Sohail Agha

Affiliate Professor, Epidemiology



PhD Population Dynamics, Johns Hopkins University, 1996
BA Anthropology, Yale University, 1989




Sohail Agha, PhD, is a Senior Program Officer at the Bill and Melinda Gates Foundation. For the past 20+ years, Dr. Agha has straddled academia and practice to evaluate and improve the application of behavior change interventions in public health programs. He has conducted evaluations of behavior change interventions in HIV/AIDS, family planning and reproductive health, and in maternal and child health. He has conducted these evaluations in sub-Saharan Africa and South Asia while working with academic institutions and implementing organizations. At the Bill and Melinda Gates Foundation, Sohail’s role has been to increase the effective application of behavioral science theory and practice to development projects. Sohail is extremely interested in introducing continuous learning approaches in public health and in furthering the application of models of behavior change that can be easily understood and widely adopted by development generalists. Sohail obtained a Bachelors in Anthropology from Yale University in 1989 and a Ph.D. in Population Dynamics from Johns Hopkins University in 1996.

Recent Publications (PubMed)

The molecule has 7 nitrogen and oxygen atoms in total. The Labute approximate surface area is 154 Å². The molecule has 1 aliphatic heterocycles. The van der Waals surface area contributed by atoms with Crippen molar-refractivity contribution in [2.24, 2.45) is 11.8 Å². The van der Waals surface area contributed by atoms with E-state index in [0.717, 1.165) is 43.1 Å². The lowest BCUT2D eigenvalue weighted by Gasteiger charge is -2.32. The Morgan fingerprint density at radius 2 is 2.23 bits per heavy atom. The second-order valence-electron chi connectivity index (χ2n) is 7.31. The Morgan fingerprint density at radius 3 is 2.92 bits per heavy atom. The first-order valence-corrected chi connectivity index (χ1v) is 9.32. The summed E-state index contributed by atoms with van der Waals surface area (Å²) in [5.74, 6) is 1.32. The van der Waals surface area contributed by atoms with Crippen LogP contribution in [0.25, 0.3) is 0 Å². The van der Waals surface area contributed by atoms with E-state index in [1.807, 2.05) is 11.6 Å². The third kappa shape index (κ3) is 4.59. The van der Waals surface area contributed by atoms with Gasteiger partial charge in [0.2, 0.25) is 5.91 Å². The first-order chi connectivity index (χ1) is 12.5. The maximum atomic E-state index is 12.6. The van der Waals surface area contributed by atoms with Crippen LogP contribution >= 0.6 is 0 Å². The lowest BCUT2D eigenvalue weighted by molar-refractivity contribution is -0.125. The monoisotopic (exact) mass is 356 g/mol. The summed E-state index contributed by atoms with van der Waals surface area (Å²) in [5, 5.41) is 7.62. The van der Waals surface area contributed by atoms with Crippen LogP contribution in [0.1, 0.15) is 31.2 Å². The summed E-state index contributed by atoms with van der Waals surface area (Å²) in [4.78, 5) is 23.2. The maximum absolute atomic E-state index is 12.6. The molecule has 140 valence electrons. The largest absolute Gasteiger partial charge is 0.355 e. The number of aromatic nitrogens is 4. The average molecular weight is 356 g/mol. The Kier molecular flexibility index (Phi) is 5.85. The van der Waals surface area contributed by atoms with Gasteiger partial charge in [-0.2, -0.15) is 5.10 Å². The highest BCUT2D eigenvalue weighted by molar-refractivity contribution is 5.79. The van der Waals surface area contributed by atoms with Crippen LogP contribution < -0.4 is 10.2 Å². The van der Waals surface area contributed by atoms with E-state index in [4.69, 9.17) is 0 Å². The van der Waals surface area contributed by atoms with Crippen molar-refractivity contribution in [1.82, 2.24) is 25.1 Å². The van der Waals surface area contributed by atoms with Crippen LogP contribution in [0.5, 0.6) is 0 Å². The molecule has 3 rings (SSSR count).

Drivers of COVID-19 Vaccine Uptake amongst Healthcare Workers (HCWs) in Nigeria.
(2021 Oct 11)
Vaccines (Basel) 9(10):
Agha S, Chine A, Lalika M, Pandey S, Seth A, Wiyeh A, Seng A, Rao N, Badshah A

How Donors Can Collaborate to Improve Reach, Quality, and Impact in Social and Behavior Change for Health.
(2021 Jun 30)
Glob Health Sci Pract 9(2): 246-253
Harbour C, Hempstone H, Brasington A, Agha S

Understanding how social norms affect modern contraceptive use.
(2021 Jun 4)
BMC Public Health 21(1): 1061
Agha S, Morgan B, Archer H, Paul S, Babigumira JB, Guthrie BL

Using 'Theories of Change' and responsive feedback to design a digital service business for patent and proprietary medicine vendors in Nigeria.
Gates Open Res 3(): 1493
Wright RL, Gleek A, Bergin N, Williams RA, Agha S

An illustration of how responsive feedback in a social marketing tobacco control intervention in Ghana enabled managers to make decisions that increased intervention effectiveness.
Gates Open Res 3(): 1534
Agha S, Paullin J

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